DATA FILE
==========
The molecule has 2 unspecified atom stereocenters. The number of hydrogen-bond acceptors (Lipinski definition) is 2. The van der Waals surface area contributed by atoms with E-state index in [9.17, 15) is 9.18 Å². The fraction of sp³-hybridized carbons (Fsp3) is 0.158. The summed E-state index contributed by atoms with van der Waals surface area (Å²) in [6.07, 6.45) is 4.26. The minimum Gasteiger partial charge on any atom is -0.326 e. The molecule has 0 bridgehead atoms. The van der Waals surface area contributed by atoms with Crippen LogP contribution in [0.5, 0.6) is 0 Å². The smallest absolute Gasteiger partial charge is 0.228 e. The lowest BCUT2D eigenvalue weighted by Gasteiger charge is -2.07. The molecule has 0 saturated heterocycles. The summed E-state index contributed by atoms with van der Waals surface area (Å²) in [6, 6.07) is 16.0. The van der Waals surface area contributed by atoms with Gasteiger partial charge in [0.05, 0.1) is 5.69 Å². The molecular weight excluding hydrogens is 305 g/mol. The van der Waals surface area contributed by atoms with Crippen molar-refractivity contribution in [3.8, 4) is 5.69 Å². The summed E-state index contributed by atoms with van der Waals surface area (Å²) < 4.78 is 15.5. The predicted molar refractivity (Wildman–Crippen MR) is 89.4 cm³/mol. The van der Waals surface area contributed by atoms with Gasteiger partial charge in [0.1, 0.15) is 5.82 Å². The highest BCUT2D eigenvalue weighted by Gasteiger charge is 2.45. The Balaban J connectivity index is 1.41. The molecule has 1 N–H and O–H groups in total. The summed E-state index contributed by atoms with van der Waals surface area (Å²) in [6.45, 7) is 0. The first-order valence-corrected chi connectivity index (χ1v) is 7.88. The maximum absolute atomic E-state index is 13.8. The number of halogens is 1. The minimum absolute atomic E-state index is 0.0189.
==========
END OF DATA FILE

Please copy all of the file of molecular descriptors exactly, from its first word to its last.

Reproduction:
The molecule has 2 unspecified atom stereocenters. The number of hydrogen-bond acceptors (Lipinski definition) is 2. The van der Waals surface area contributed by atoms with E-state index in [9.17, 15) is 9.18 Å². The fraction of sp³-hybridized carbons (Fsp3) is 0.158. The summed E-state index contributed by atoms with van der Waals surface area (Å²) in [6.07, 6.45) is 4.26. The minimum Gasteiger partial charge on any atom is -0.326 e. The molecule has 0 bridgehead atoms. The van der Waals surface area contributed by atoms with Crippen LogP contribution in [0.5, 0.6) is 0 Å². The smallest absolute Gasteiger partial charge is 0.228 e. The lowest BCUT2D eigenvalue weighted by Gasteiger charge is -2.07. The molecule has 0 saturated heterocycles. The summed E-state index contributed by atoms with van der Waals surface area (Å²) in [6, 6.07) is 16.0. The van der Waals surface area contributed by atoms with Gasteiger partial charge in [0.05, 0.1) is 5.69 Å². The molecular weight excluding hydrogens is 305 g/mol. The van der Waals surface area contributed by atoms with Crippen molar-refractivity contribution in [3.8, 4) is 5.69 Å². The summed E-state index contributed by atoms with van der Waals surface area (Å²) < 4.78 is 15.5. The predicted molar refractivity (Wildman–Crippen MR) is 89.4 cm³/mol. The van der Waals surface area contributed by atoms with Gasteiger partial charge in [0.1, 0.15) is 5.82 Å². The highest BCUT2D eigenvalue weighted by Gasteiger charge is 2.45. The Balaban J connectivity index is 1.41. The molecule has 1 N–H and O–H groups in total. The summed E-state index contributed by atoms with van der Waals surface area (Å²) in [6.45, 7) is 0. The first-order valence-corrected chi connectivity index (χ1v) is 7.88. The maximum absolute atomic E-state index is 13.8. The number of halogens is 1. The minimum absolute atomic E-state index is 0.0189.